Drawdown and Risk/Reward Ratio: The Danger of a Losing Streak
Even if you feel very confident about your trading strategy, using one that results in a gain, say, 65% of the time, sooner or later you will incur in a losing streak. It is important to keep the chances of a serious drawdown occurrence, when a losing streak happens, to a minimum by using a proper risk/reward ratio when you place your next trade.
Drawdown and Maximum Drawdown in Forex
Let's say, you lose a series of trades, which bring your equity from an initial $10,000 to just $6,666.66. You lost 33% of your account, but how much do you have to get back to where you started from, relative to your current account?
If you answered 33%, you are wrong. The actual percentage you have to earn back is 50%. In fact:
Let's see what happens if you continuously lose 20% and win back 20% of your account.
Do you see where it is going? Due to drawdown, alternately winning and losing 20% (or any other percentage) of your account is not enough to stay even at the end of the day. This holds true even if you started with a winning trade — it would just take a bit longer.
As we hope you realized, recovering from a consistent loss in Forex, like in any other form of investment, gets increasingly harder. This is why you need to try avoiding serious drawdowns by using an adequate risk/reward ratio.
Risk/Reward Ratio in Forex
A risk/reward ratio is, like the term suggests, the ratio between the expected maximum loss and the maximum gain. The great thing about Forex trading is that you can calculate the R/R of your prospective trades beforehand (using stop-loss and take-profit values) and decide whether to take the trade based on its R/R ratio.
For instance, if your strategy tells you to place the stop-loss at 20 pips and your take-profit at 40 pips, your R/R ratio is 2:1. Please note that some traders use the "reward/risk" ratio term instead, but that does not really change anything. The conventional term is "risk-to-reward" ratio, not "reward-to-risk."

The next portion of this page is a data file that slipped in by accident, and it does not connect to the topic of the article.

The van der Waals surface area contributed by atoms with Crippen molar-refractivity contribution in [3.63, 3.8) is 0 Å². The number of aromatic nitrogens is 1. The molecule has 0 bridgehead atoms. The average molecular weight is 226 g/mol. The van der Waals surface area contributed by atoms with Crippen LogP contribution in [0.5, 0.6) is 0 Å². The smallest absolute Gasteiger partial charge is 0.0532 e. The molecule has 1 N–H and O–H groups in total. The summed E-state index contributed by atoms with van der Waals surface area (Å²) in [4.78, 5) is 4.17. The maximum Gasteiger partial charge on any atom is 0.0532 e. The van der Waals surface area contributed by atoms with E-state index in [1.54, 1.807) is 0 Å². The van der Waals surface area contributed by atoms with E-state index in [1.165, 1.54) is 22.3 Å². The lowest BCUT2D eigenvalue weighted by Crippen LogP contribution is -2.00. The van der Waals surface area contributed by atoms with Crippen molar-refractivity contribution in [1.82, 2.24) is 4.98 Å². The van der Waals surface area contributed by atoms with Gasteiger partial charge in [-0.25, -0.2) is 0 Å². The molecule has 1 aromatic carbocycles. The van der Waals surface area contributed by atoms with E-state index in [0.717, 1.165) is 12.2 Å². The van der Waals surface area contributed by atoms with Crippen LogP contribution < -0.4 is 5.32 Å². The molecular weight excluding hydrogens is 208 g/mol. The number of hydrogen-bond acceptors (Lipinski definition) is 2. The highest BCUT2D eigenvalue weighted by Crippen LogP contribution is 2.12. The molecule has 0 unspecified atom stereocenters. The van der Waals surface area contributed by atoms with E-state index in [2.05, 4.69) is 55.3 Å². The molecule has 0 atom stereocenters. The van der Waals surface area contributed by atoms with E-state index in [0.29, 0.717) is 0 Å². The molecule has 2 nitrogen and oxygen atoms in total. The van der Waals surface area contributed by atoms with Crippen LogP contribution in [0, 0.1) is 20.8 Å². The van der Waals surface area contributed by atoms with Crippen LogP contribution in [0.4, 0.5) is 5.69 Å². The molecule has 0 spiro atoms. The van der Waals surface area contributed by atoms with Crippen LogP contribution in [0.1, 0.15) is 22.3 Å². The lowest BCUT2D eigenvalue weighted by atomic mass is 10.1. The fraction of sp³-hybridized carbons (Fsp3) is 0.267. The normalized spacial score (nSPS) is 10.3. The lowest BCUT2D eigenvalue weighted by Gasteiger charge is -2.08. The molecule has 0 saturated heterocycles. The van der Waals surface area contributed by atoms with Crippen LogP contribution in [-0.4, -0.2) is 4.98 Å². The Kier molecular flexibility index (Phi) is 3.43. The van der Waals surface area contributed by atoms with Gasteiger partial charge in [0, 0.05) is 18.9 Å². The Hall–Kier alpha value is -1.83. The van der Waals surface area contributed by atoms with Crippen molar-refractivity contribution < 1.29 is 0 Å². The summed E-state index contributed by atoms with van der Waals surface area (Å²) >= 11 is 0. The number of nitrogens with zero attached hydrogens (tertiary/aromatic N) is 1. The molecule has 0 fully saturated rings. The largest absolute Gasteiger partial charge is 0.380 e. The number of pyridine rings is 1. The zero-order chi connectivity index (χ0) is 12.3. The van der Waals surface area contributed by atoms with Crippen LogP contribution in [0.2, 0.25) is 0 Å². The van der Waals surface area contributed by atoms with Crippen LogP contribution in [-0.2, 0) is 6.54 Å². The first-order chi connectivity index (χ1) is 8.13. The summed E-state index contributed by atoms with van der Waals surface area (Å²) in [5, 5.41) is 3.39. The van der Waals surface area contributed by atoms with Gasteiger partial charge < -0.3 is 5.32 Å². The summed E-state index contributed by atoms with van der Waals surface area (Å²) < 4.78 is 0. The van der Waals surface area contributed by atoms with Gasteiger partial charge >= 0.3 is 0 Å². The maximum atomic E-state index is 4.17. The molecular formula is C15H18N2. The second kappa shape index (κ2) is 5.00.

What is a good R/R ratio? If you understood what we just said about drawdown, you know that a ratio of 1 is not going to work in the long term! In fact, drawdown is precisely the reason why you should always enter trades with a stop-loss tighter than your take profit.
As an example, if you enter the trades solely with a risk/reward ratio of 2:1 and your strategy lets you win 50% of your trades, here is what your account will look like after alternately winning 20% and losing 10% of your account:
Of course, entering in trades at random will not give you a 50% chance of winning, because the profit target is more distant than the stop-loss (and do not forget you have to factor in the spread, too). However, with the help of tools from technical analysis and a bit of experience, coming up with a strategy to earn this figure is certainly feasible.
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